There is nothing venal about any of this.  If you give money, then you get stuff.  But, sometimes this quid pro quo is improper and unethical.  For example, if I donate to a campaign, and the candidate wins, am I entitled to a higher level of constituent service?  (Of course, this example is hypothetical, as no politician would ever confer special favors to a donor.)

The New York Times reported recently a donation scheme in my own profession that I found to be ethically problematic.  Hospitals across the country determine which of its hospitalized patients are wealthy and then contact them asking for money, sometimes while these folks are still in the hospital!  The article states that physicians and nurses – actual medical professionals – have played a role connecting patients with hospital fund raisers. 

First of all, there is an unseemliness to trolling through public data on sick patients to ascertain their history of political donations and property records to determine if they have sufficient net worth.   This stealth review of data sounds more like the skulduggery that we have all learned is part of Facebook’s culture.   It is possible that a grateful patient who is approached and then gives a mighty donation might not enjoy any future special treatment from the institution.  But, it is also possible that the donor, like the example of a museum donor I cited above, might be given a higher class of service.  While we expect to reward donors to cultural and educational institutions, would we condone a donor to a hospital receiving special treatment which might include better medical care?  Shouldn’t all patients receive the same level of quality?  Do you think it might be possible that a donor would be more likely to get a private room, get access to the best surgeon, get a complaint resolved expeditiously, get phone calls to the hospital returned promptly or get better access to appointments after hospital discharge? And, if a potential donor declined to contribute, particularly if his doctor initiated the solicitation, might this affect the doctor-patient relationship?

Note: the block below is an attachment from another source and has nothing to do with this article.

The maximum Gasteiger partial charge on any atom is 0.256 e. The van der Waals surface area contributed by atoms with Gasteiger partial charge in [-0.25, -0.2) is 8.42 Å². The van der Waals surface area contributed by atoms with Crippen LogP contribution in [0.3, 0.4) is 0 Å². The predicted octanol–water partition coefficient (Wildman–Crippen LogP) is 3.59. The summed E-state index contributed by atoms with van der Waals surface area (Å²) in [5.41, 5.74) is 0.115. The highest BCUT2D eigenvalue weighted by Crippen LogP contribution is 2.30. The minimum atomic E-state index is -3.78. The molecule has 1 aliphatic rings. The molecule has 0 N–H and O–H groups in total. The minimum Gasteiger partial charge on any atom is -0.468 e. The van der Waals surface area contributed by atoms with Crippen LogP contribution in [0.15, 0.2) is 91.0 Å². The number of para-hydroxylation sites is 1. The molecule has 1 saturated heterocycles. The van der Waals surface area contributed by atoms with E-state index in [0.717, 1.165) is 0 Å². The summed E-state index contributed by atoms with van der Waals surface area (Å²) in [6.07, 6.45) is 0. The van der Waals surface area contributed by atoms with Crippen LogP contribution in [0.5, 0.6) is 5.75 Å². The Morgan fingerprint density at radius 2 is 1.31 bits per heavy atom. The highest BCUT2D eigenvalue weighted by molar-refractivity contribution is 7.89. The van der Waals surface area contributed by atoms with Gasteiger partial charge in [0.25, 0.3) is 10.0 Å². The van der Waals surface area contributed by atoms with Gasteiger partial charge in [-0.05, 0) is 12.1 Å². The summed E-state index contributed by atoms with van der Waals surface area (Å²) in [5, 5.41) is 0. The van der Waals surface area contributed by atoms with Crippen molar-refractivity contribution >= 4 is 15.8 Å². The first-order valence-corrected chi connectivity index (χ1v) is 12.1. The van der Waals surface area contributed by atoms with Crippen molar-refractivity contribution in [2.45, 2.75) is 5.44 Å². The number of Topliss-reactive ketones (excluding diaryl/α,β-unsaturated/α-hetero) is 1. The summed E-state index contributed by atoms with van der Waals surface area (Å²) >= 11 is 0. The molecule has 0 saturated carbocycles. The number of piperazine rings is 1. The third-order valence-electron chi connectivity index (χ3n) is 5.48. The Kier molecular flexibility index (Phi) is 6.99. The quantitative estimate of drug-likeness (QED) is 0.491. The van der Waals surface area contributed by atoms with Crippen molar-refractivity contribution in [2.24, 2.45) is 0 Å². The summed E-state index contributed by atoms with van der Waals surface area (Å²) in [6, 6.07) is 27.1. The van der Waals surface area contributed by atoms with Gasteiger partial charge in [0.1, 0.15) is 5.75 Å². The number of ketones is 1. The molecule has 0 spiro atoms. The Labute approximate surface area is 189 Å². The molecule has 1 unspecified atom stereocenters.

The MD Whistleblower Stadium